PROOF

Establishing a proposition or theoretical point as being true. However, even a valid argument cannot truly be proven if its underlying premise is false. All Buicks are cars. I have a car. Therefore, my car must be a Buick. The last statement is false and does not hold up to proof. When considering the empirical sciences, logical and methodological issues make proving a hypothesis true impossible. Those sciences must depend on probalism based on sound empirical support. In law, proof consists of evidence that support acclaims made by either side of a dispute. In law, only that evidence properly presented in court can be used in determining proof. In criminal cases especially, the burden is high, requiring proof beyond a reasonable doubt.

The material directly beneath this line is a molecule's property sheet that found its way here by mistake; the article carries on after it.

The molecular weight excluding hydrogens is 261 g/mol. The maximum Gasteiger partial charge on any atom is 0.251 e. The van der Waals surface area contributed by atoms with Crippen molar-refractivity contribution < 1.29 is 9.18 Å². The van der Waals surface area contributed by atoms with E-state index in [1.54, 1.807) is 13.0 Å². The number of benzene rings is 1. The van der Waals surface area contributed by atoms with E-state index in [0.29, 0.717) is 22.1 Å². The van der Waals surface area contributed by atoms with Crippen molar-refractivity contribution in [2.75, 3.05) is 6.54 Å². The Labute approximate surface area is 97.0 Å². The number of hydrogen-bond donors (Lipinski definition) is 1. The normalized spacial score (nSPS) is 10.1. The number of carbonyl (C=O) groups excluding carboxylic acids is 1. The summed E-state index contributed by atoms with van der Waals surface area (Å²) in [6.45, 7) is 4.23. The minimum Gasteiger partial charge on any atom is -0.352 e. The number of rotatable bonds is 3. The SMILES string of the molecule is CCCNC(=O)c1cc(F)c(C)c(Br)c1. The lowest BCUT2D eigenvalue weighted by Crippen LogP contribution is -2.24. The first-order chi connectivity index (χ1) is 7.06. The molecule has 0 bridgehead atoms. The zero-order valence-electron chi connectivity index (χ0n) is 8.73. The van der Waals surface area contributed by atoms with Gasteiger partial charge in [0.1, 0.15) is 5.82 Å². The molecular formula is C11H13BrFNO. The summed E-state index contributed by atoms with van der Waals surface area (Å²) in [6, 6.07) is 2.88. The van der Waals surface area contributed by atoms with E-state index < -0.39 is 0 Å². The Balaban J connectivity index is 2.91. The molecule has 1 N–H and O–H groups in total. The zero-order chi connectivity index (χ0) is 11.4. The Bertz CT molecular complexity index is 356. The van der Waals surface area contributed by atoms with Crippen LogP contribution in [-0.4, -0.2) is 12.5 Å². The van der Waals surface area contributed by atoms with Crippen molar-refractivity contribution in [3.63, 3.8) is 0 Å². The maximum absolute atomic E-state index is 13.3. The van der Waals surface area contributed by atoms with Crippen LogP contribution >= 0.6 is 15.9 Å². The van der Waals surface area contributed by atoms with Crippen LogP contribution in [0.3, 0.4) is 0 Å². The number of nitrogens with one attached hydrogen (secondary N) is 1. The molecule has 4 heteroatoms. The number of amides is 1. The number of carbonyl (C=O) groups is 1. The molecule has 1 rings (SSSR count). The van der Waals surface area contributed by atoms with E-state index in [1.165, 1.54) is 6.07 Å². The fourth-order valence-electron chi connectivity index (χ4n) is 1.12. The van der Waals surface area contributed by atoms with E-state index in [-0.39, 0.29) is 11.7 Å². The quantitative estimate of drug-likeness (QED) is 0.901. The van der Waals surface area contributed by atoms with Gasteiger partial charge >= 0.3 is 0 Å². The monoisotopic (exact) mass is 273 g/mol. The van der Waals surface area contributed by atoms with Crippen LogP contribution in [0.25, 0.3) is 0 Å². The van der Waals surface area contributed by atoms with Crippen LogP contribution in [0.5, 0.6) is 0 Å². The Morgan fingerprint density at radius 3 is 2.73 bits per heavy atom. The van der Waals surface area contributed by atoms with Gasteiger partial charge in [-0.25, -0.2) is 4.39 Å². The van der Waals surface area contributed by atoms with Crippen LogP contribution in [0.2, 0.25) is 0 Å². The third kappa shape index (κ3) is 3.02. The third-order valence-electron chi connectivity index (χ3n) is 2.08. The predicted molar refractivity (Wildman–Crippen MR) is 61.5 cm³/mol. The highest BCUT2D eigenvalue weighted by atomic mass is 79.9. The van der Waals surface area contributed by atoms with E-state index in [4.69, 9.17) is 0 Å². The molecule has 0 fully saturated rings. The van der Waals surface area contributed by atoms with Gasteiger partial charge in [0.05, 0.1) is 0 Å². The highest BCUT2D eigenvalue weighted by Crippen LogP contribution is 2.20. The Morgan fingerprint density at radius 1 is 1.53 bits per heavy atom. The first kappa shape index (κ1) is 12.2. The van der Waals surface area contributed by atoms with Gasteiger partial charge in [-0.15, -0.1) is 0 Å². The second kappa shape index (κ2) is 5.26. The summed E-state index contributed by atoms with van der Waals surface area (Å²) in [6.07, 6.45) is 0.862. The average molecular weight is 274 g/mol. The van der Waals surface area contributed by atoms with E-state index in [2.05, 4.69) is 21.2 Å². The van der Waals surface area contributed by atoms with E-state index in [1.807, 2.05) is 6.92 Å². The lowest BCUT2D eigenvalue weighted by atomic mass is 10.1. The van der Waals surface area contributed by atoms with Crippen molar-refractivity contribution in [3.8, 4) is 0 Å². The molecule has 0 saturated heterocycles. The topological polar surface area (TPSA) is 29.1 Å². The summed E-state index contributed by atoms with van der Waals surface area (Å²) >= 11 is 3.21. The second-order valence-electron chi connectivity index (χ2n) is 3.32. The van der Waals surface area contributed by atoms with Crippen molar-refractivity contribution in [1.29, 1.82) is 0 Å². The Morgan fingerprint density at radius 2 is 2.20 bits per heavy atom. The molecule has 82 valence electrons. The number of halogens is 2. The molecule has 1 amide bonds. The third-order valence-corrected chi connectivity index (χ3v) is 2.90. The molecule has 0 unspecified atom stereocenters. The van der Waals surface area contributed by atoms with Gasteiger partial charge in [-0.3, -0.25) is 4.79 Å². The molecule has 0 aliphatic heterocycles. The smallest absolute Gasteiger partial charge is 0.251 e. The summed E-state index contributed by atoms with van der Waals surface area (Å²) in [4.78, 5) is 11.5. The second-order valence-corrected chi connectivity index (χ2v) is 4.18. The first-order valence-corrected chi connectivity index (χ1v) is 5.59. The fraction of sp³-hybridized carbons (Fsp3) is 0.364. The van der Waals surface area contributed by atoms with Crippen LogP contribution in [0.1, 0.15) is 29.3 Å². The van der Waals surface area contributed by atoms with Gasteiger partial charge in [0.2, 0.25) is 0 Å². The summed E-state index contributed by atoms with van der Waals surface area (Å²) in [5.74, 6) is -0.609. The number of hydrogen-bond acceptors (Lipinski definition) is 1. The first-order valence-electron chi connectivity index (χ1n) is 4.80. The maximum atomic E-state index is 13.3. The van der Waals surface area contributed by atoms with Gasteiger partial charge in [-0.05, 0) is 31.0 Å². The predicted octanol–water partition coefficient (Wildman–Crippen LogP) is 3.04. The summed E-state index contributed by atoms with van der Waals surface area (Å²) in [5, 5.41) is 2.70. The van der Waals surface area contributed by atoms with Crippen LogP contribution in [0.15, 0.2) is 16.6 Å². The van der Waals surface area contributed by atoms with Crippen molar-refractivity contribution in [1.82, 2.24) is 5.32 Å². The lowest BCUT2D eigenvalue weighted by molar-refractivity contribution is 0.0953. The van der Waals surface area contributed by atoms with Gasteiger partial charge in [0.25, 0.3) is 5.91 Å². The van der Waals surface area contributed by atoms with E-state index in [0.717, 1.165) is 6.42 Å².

PROOF: "The jury considered the defendant's fingerprints on the murder weapon and the same bloody prints on the table as proof for conviction."
Cite this page: N., Pam M.S., "PROOF," in PsychologyDictionary.org, April 28, 2013, https://psychologydictionary.org/proof/ (accessed November 11, 2019).
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